Conclusion

Since the new government took power in 2011, the citizens of Myanmar have enjoyed a greater degree of freedom than at any time since the military seized power in 1962. However, obviously Myanmar is by no means a full-fledged democracy. The absence of a rigid paramount leader who opposes reconciliation with Suu Kyi, the challenges posed by serious economic problems and positive responses from Western countries and pro-democracy leaders in Myanmar, especially Suu Kyi, have allowed liberals in the government to work together for the further liberalization of the country's political system. However, the situation remains quite uncertain and fragile. There still are hardliners in both camps who are unsatisfied with the pace of reforms. Hardliners from the government think that the pace of reforms is too fast while the hardliners from the pro-democracy movement feel that they are too slow. Both groups could still generate instability in the country, prompting a military coup. Myanmar is truly at a crossroads. A liberal official recently wrote, "It is cooperation between all sections of the society--not confrontation--that will allow this country to have the political changes which everyone in the country wishes to see." (47)

DOI: 10.1355/cs34-2c

NOTES

(1) "Burma's pro-democracy leader encouraged by meeting with the president", Voice of America, 19 August 2011, <http://www.voanews.com/english/news/ asia/Burmas-Democracy-Leader-Encouraged-by-Meeting-With-President_128118188. html>.

(2) Samuel Huntington, The Third Wave: Democratization in the Late Twentieth Century (Norman: University of Oklahoma Press, 1991), p. 114.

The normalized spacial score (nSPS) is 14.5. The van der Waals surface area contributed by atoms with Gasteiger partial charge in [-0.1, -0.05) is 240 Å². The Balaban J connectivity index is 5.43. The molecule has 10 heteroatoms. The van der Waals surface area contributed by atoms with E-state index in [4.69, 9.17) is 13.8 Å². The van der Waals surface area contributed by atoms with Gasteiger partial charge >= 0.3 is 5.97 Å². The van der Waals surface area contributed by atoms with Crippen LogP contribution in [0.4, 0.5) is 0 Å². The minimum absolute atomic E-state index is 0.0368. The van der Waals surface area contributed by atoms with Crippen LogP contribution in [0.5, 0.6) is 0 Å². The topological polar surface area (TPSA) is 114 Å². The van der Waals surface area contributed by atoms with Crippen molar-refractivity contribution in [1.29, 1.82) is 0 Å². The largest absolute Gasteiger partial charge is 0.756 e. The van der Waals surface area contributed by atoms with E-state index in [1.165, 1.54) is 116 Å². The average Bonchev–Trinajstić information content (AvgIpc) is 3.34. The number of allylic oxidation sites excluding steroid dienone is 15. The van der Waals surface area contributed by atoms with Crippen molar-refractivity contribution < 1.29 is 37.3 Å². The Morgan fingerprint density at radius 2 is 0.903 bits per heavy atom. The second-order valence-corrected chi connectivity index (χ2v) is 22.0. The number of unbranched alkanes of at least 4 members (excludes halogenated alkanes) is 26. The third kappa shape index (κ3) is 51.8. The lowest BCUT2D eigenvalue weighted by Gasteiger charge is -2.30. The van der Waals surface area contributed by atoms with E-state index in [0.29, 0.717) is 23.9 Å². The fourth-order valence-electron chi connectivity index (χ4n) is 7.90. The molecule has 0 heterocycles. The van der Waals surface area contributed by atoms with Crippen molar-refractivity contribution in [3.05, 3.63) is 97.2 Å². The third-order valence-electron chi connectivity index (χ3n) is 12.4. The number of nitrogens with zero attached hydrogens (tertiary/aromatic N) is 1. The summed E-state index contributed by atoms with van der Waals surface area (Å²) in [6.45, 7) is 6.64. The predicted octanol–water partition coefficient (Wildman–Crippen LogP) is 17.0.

(3) Interviews with seven retired military officers, June 2008-October 2011, Yangon, Myanmar.

(4) Interview with a retired a senior government official, 10 July 2009.

(5) A former exile activist who was working with some intelligence officers at that time showed the author a copy of the letter in late 2005.

(6) Interviews with ten NDC graduates, 2008-11.

(7) Interview with a senior government official, 15 July 2011.

(8) Interview with a retired military officer, Yangon, Myanmar, 3 March 2008.

(9) David Halon, "Whatever happened to the ABSDF?", <www.irrawaddy.org/art/20021/01artO3.html>.

(10) This survey was conducted by a group of young Myanmar research assistants under the supervision of the author.

(11) This survey was conducted by the author in March 2012.

(12) US State Department, "2010 Human Rights Report: Burma", <http://www.state. gov/j/drl/rls/hrrpt/2010/eap/154380.htm>.

(13) Interview with a senior government official, 13 July 2011.

(14) Interview with a senior government official, Naypyidaw, Myanmar, 15 December 2012.

(15) "The British PM to Visit Burma", Agence France Presse, 10 April 2012.

(16) Interview with a well-connected community leader, Yangon, Myanmar, 1 May 2012.

(17) Personal communication, 30 May 2012.

(18) Personal communication, 29 April 2011.

(19) Interview with a retired senior government official, 11 October 2011.

(20) The Constitution of the Union of Myanmar (Yangon, Government Press, 2008), p. 148.